If you want to learn about the reasons for a VBAC, read Why try a VBAC?
As you read, VBAC success rates are high, but according to the Society of Obstetricians and Gynecologists of Canada (SOGC), many factors can positively or negatively impact the outcome. You first have to evaluate all the conditions and elements before making recommendations.
The biggest VBAC question that needs to be asked is why did you have a caesarean section for your past childbirth(s)? If the principal reason for the surgery were a recurrent cause, such as a narrow pelvis, obstructed labour with an incompetent cervix, a congenital problem, etc., the situation wouldn’t change with the arrival of another baby. You are who you are. Your underlying weaknesses and health problems will not change from one day to another. However, many causes of a past caesarean section will not necessarily be present during another childbirth. For example, breech birth (the baby’s buttocks first rather than their head), the baby’s heart showing signs of fatigue, transversal positioning of the baby, praevia placenta, etc.
Here are a few factors that make us think that VBAC can be successful. Then I will talk about other risk factors that need to be evaluated before trying.
Positive Factors for a Successful VBAC:
- If you have already given birth vaginally
- If you have already started labour (effacement and dilation of the cervix)
- If the cause of your previous caesarean is not recurrent (ex.: breech birth)
- If labour started on its own, naturally (induction is possible but not the best option)
- If the uterus was opened horizontally during the previous caesarean (90-95% of cases)
- If you have had a successful VBAC in the past
- If the mother is under 40
During emergency caesareans or other special situations, or in some medical practices in other countries, the uterus may be opened vertically. This method increases the risk of uterine rupture during a future pregnancy and increases the risk of trying a VBAC.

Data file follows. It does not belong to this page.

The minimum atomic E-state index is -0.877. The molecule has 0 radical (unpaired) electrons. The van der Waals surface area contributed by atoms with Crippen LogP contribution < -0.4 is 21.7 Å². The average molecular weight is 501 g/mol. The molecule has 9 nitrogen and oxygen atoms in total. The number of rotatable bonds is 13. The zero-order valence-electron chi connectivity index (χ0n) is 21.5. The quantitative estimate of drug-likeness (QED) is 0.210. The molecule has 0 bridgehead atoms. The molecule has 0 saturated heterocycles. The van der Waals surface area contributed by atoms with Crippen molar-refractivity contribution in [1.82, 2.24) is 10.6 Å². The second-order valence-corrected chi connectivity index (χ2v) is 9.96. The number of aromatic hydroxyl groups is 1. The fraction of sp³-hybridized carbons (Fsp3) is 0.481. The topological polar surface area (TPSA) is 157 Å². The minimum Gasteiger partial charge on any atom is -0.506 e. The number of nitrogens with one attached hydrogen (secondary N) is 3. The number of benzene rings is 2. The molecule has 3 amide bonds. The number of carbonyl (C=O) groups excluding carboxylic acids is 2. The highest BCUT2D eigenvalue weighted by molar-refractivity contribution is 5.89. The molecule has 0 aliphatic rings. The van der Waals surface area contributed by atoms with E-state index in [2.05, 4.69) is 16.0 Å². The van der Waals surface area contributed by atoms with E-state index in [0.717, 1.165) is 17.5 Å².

Factors to Consider before Trying a VBAC
According to the SOGC, these factors are not themselves contraindications for a VBAC. Instead, they are essential elements your doctor will consider based on your medical history before suggesting a VBAC.
- The mother’s age (risks increase after 35, and even more so after 40)
- If the cause of the previous caesarean is recurrent
- If there was difficulty removing the baby’s shoulders during an earlier vaginal birth (shoulder dystocia)
- Several previous caesareans (tissue is fragile) or other abdominal surgery
- If there are less than 18-24 months between two caesareans
- If the scar site on the uterus is unknown, such as for immigrant women who do not have medical files, or if the suture direction is not ideal for VBACs
- A macrosomic baby (a very big baby over 4kg). In medical terms, this is called cephalopelvic disproportion. This means that the mother’s pelvis (pelvic cavity) did not have enough space for the baby’s head (cephalo) to pass, which is the largest part of the baby that needs to pass through a mother’s pelvis
- If she is post-term (after 40 weeks). The baby keeps growing (macrosomia)
- Induction (or stimulation), provoking contractions (or increasing them with stimulation) using synthetic hormones. It’s not impossible for a woman who had a previous caesarean, but the dosages need to be low and given prudently and diligently. It depends on many factors, including the changes in the mother’s cervix, as induction causes risks for uterine rupture. You have to know the maternity ward’s policies and how your doctor works. This procedure is seen as controversial by the medical community
- If she is obese
- If she has other related complications, such as hypertension, diabetes, preeclampsia, placenta accreta, etc.
A vaginal birth will not occur after a previous caesarean if:
- There was a previous uterine rupture
- Surgery on the uterus other than a caesarean
- A previous caesarean scar is vertical (depending on the doctor and procedure, as this situation increases the risk of uterine rupture by 10-12%)
- And other conditions associated with the mother or baby (ex.: breech birth)
To continue reading, go to How to Soothe Pain during a VBAC.
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